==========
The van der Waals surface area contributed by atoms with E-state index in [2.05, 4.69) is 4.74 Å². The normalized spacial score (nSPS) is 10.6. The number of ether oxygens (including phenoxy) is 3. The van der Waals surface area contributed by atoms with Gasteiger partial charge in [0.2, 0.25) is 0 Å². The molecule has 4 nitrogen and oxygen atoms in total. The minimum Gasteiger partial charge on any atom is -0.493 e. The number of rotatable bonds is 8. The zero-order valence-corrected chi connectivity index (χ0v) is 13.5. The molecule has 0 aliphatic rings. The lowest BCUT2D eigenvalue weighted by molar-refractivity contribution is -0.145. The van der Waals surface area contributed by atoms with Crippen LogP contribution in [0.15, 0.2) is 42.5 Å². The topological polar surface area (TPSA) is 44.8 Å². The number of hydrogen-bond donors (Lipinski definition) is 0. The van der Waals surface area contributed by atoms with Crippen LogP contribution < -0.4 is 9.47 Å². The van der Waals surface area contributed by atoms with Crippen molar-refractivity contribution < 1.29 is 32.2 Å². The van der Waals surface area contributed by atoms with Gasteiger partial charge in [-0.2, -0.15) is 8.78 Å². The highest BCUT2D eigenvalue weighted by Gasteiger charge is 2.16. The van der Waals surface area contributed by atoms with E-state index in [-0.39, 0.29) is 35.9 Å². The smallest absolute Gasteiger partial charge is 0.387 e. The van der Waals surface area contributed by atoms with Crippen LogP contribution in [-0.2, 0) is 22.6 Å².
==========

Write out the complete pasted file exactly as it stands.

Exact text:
The van der Waals surface area contributed by atoms with E-state index in [2.05, 4.69) is 4.74 Å². The normalized spacial score (nSPS) is 10.6. The number of ether oxygens (including phenoxy) is 3. The van der Waals surface area contributed by atoms with Gasteiger partial charge in [0.2, 0.25) is 0 Å². The molecule has 4 nitrogen and oxygen atoms in total. The minimum Gasteiger partial charge on any atom is -0.493 e. The number of rotatable bonds is 8. The zero-order valence-corrected chi connectivity index (χ0v) is 13.5. The molecule has 0 aliphatic rings. The lowest BCUT2D eigenvalue weighted by molar-refractivity contribution is -0.145. The van der Waals surface area contributed by atoms with Crippen LogP contribution in [0.15, 0.2) is 42.5 Å². The topological polar surface area (TPSA) is 44.8 Å². The number of hydrogen-bond donors (Lipinski definition) is 0. The van der Waals surface area contributed by atoms with Crippen LogP contribution < -0.4 is 9.47 Å². The van der Waals surface area contributed by atoms with Crippen molar-refractivity contribution < 1.29 is 32.2 Å². The van der Waals surface area contributed by atoms with Gasteiger partial charge in [-0.2, -0.15) is 8.78 Å². The highest BCUT2D eigenvalue weighted by Gasteiger charge is 2.16. The van der Waals surface area contributed by atoms with E-state index in [-0.39, 0.29) is 35.9 Å². The smallest absolute Gasteiger partial charge is 0.387 e. The van der Waals surface area contributed by atoms with Crippen LogP contribution in [-0.2, 0) is 22.6 Å².